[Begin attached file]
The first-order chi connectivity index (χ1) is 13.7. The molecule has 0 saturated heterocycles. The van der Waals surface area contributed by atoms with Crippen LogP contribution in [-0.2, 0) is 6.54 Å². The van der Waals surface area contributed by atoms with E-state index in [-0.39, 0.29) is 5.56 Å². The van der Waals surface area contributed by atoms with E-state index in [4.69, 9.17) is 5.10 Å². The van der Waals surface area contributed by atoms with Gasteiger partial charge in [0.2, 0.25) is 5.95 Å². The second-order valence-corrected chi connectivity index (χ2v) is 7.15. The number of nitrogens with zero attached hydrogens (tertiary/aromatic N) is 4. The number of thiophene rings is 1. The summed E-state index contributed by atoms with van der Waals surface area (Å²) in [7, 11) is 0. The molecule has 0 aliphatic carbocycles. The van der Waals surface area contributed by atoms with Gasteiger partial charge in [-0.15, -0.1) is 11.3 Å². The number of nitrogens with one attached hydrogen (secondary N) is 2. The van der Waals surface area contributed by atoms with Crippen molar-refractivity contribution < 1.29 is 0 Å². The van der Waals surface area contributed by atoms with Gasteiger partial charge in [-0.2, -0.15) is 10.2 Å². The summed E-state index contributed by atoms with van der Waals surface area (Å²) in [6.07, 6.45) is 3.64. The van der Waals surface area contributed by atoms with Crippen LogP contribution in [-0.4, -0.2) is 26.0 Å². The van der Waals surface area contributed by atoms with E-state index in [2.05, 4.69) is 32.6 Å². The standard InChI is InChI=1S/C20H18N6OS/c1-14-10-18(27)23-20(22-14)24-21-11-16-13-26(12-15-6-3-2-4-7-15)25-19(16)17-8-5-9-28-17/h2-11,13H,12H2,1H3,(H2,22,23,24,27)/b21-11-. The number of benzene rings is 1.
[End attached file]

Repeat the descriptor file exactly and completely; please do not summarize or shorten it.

The first-order chi connectivity index (χ1) is 13.7. The molecule has 0 saturated heterocycles. The van der Waals surface area contributed by atoms with Crippen LogP contribution in [-0.2, 0) is 6.54 Å². The van der Waals surface area contributed by atoms with E-state index in [-0.39, 0.29) is 5.56 Å². The van der Waals surface area contributed by atoms with E-state index in [4.69, 9.17) is 5.10 Å². The van der Waals surface area contributed by atoms with Gasteiger partial charge in [0.2, 0.25) is 5.95 Å². The second-order valence-corrected chi connectivity index (χ2v) is 7.15. The number of nitrogens with zero attached hydrogens (tertiary/aromatic N) is 4. The number of thiophene rings is 1. The summed E-state index contributed by atoms with van der Waals surface area (Å²) in [7, 11) is 0. The molecule has 0 aliphatic carbocycles. The van der Waals surface area contributed by atoms with Gasteiger partial charge in [-0.15, -0.1) is 11.3 Å². The number of nitrogens with one attached hydrogen (secondary N) is 2. The van der Waals surface area contributed by atoms with Crippen molar-refractivity contribution < 1.29 is 0 Å². The van der Waals surface area contributed by atoms with Gasteiger partial charge in [-0.2, -0.15) is 10.2 Å². The summed E-state index contributed by atoms with van der Waals surface area (Å²) in [6.07, 6.45) is 3.64. The van der Waals surface area contributed by atoms with Crippen LogP contribution in [-0.4, -0.2) is 26.0 Å². The van der Waals surface area contributed by atoms with E-state index in [2.05, 4.69) is 32.6 Å². The standard InChI is InChI=1S/C20H18N6OS/c1-14-10-18(27)23-20(22-14)24-21-11-16-13-26(12-15-6-3-2-4-7-15)25-19(16)17-8-5-9-28-17/h2-11,13H,12H2,1H3,(H2,22,23,24,27)/b21-11-. The number of benzene rings is 1.